In a statement, his family said he died in hospital in Bangkok on Monday.

Turbulent times

Samak led the People Power Party (PPP) to victory in Thailand's first elections after a military coup that ousted his ally, former prime minister Thaksin Shinawatra, just over a year earlier.

His eight months in power were among the most turbulent in Thailand’s recent history.

As a friend and ally of Thaksin, Samak was accused by opposition groups - especially the "Yellow Shirt" movement - of being a proxy for the exiled former leader.

After his appointment, the "Yellow Shrts" mobilised massive demonstrations against his government, culminating in him being forced out of his own office in Bangkok’s Government House by tens of thousands of protesters.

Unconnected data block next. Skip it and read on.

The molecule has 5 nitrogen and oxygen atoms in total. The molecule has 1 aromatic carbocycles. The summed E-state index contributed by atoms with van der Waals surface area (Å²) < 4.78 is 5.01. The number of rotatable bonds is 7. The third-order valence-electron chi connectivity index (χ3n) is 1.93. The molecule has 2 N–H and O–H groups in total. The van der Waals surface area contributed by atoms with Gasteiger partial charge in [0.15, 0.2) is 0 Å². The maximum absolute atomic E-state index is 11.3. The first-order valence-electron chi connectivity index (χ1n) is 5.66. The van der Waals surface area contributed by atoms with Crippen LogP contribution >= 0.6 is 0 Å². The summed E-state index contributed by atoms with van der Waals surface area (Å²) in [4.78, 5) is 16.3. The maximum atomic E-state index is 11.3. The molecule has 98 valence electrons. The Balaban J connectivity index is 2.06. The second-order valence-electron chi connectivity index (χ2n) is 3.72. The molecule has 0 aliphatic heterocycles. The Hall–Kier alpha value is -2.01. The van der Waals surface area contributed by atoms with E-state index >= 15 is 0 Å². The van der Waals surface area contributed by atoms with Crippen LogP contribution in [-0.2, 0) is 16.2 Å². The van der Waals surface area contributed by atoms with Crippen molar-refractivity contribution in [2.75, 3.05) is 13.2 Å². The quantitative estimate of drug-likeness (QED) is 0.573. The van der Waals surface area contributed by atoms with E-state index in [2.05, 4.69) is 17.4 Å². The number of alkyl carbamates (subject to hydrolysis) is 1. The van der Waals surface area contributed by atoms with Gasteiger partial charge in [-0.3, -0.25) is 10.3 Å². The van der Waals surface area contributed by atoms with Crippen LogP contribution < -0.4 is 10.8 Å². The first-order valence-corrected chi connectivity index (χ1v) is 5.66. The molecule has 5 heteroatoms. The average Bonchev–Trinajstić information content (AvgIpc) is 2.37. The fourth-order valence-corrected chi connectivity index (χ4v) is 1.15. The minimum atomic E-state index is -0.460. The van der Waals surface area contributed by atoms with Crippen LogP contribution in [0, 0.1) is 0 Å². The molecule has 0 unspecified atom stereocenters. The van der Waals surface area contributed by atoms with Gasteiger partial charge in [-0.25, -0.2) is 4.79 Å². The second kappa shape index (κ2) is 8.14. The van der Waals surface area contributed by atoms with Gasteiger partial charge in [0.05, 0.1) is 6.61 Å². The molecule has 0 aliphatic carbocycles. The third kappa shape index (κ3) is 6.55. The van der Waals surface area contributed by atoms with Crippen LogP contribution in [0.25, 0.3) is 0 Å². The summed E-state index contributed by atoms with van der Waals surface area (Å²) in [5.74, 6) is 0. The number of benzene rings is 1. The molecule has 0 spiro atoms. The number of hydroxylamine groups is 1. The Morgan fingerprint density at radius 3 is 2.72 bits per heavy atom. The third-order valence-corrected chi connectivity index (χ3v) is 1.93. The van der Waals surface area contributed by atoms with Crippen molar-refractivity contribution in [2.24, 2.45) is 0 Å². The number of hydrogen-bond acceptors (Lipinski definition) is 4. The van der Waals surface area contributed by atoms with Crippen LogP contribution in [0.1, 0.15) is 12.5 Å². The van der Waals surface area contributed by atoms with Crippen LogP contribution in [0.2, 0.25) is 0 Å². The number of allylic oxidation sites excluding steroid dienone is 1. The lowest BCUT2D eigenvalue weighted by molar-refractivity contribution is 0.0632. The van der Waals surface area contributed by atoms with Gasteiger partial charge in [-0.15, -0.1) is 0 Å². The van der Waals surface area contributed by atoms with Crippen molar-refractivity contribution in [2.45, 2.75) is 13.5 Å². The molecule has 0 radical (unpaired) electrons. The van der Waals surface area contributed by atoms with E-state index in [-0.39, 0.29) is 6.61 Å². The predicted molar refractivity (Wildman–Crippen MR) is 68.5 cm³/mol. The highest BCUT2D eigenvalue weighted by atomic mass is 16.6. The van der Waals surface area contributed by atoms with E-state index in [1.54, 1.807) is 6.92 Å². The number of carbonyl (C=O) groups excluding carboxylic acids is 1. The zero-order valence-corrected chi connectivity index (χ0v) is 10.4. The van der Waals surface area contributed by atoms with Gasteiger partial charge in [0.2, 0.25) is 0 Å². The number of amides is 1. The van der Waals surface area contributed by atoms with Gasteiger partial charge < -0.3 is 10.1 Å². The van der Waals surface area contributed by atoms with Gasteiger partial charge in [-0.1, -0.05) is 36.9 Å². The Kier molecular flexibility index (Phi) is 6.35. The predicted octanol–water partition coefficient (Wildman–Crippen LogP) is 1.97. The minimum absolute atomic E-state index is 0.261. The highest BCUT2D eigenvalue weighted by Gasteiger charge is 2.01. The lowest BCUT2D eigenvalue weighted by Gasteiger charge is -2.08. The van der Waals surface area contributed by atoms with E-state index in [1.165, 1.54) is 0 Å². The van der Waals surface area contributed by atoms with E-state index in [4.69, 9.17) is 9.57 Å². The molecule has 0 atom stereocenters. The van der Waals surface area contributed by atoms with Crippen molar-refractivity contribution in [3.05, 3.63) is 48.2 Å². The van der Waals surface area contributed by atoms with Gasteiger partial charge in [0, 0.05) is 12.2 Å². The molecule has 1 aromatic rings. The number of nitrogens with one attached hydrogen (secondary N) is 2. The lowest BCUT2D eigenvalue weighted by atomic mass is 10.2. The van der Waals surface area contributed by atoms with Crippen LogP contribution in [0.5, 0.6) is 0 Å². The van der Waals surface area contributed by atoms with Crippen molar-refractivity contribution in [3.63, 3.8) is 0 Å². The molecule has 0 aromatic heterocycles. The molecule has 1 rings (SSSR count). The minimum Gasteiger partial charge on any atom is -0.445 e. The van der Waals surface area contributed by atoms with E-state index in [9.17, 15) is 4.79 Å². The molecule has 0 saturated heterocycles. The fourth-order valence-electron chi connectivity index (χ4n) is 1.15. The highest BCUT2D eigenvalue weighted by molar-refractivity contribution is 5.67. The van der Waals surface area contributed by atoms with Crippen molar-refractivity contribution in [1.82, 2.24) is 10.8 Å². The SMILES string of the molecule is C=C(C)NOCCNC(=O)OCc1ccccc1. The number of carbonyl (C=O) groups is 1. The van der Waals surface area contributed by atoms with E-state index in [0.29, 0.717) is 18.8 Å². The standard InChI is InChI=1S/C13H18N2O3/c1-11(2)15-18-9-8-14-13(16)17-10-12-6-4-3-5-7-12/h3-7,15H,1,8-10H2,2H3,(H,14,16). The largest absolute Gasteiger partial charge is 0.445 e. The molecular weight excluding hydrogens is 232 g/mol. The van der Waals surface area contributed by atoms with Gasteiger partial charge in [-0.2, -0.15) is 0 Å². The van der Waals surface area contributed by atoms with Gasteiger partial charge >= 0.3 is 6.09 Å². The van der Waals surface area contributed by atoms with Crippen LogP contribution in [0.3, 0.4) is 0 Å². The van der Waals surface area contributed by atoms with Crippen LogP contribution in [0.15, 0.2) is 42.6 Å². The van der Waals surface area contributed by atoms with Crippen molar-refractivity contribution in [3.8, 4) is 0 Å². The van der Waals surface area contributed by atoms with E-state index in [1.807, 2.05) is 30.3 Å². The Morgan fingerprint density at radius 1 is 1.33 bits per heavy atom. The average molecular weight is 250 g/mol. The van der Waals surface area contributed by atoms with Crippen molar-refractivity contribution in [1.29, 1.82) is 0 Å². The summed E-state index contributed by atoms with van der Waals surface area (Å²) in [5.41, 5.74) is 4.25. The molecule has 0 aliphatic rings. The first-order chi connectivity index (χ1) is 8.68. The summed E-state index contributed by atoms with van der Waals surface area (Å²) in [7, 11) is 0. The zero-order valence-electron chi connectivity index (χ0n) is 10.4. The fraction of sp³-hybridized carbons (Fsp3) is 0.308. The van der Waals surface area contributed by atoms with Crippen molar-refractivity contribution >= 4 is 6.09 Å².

Prior to his removal, he declared a state of emergency with the goal of restoring order to the streets of Bangkok, but the order was ignored by the armed forces.

Thaksin, who is living in exile to avoid a jail term for corruption, posted his condolences at Samak's death via a message on the Twitter service.

"My family and I express profound sorrow for the passing away of HE (His Excellency) Samak but I will not be able to attend his funeral," Thaksin said.